WOFF is currently only supported by FF 3.6 as far as I know.

    Posted by nvreez on Jan. 23, 2010
  8. This is really really good news. Thanks!

    Posted by Torbjoern Karlevid on Jan. 23, 2010
  9. First, I want to stress that Chrome is a WebKit browser, too (among others, so not only Safari is, as the first paragraph implies).

    Second, this looks great, but not in WebKit browsers: when a site uses @font-face, WebKit doesn’t render text until the font is downloaded. This severely slows down the time something relevant is shown on the page. And a visitor can be away. When downloading stucks, no text is shown at all. :(

    What’s worse is that, according to this bug report, this is intended behaviour. This really prevents me from using @font-face at all.

    Posted by Marcel Korpel on Jan. 23, 2010
  10. Wow, this is great. It’ll be even better when Webkit and others follow suit.

    Posted by Carson Shold on Jan. 23, 2010
  11. Great to see a standard that both font foundries, webdesigners and browser developers seem to agree on! Finally we can enjoy diverse typography on the web. Hopefully we’ll see this implemented in IE9 as well.

    Posted by Torbjørn Vik Lunde on Jan. 23, 2010
  12. Custom fontfaces were already supported by the newer browsers

    The breakthrough here is that Firefox 3.6 is the first to support WOFF, which is the only format acceptable to a majority of type foundries. This development is a critical step for professional type on the web.

    Posted by Stephen Coles on Jan. 23, 2010
  13. This is mighty sexy. Thanks for posting this!

    Posted by See-ming Lee 李思明 SML on Jan. 23, 2010
  14. Nice work! This is a good step in web typography development. Lets see how IE responds.

    Posted by Mikko Vierumäki on Jan. 24, 2010
  15. It doesn’t support Turkish characters though :(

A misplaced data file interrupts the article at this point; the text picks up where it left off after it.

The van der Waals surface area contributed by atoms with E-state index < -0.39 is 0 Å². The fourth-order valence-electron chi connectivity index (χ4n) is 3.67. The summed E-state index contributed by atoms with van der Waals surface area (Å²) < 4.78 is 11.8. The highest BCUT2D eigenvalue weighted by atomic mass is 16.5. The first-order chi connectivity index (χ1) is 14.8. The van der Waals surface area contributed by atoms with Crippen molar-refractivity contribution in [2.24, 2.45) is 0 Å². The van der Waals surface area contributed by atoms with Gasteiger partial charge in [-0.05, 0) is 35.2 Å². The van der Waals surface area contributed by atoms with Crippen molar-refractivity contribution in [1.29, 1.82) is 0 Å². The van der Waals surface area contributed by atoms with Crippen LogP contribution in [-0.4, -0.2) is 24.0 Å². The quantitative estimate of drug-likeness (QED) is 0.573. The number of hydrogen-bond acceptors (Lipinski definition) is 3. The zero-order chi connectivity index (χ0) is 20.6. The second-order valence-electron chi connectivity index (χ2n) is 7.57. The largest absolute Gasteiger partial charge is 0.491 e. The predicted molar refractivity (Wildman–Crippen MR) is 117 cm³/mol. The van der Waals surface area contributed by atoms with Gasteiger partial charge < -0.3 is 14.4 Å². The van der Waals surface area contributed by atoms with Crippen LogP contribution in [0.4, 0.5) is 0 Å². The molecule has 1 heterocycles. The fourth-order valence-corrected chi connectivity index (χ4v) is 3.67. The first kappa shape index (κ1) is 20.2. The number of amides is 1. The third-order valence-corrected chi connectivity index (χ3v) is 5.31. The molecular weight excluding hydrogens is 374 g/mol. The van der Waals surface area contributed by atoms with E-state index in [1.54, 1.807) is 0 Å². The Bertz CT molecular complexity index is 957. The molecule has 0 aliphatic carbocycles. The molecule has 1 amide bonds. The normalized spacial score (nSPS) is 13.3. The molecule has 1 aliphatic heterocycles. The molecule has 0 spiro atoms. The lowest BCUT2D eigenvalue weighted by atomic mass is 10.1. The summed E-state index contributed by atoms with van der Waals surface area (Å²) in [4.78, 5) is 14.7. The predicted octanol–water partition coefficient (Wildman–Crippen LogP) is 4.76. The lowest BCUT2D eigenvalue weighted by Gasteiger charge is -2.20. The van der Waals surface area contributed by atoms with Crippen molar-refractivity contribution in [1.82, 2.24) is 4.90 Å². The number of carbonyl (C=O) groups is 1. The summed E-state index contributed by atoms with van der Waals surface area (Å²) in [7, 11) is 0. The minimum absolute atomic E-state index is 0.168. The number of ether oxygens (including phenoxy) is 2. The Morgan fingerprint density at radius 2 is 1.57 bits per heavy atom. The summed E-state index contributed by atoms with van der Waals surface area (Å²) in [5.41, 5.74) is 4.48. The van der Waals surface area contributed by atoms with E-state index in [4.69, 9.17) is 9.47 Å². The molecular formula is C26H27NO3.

Posted by Bilgehan on Jan. 24, 2010
  16. It’s good news and step in the right direction. If only the rendering here on FF3.6/Win was acceptable – but for now it’s far from good.

    Posted by AL on Jan. 25, 2010
  17. @A few people here…

    Rendering often has more to do with the OS than anything. Windows renders fonts to be not as smooth as OSX (for readability’s sake), but when the text is rendered as an image, then that doesn’t apply. That’s why the image and the text look different.

    Posted by Brendan on Jan. 25, 2010
  18. So now Firefox can do something all other browsers can in a completely non-compatible way! Hurrah!
    So finally developers can now @font-face an EOT for IE4+ (way to catch up, FF), a TTF for Webkit Opera and Firefox, and not need to include a WOFF because TTF means it works rather than it works in FF and FF alone.

    Posted by Chris on Jan. 26, 2010
  19. great … please more from this :) – want to view more good fonts in the “wild” …

    Posted by Oliver on Jan. 30, 2010
  20. What about Internet Explorer users?

    Posted by Richard Fink on Feb. 18, 2010
  21. @stephen coles

    “The breakthrough here is that Firefox 3.6 is the first to support WOFF, which is the only format acceptable to a majority of type foundries.”

    Prove it, please. I do not believe this is accurate.



    Posted by Richard Fink on Feb. 18, 2010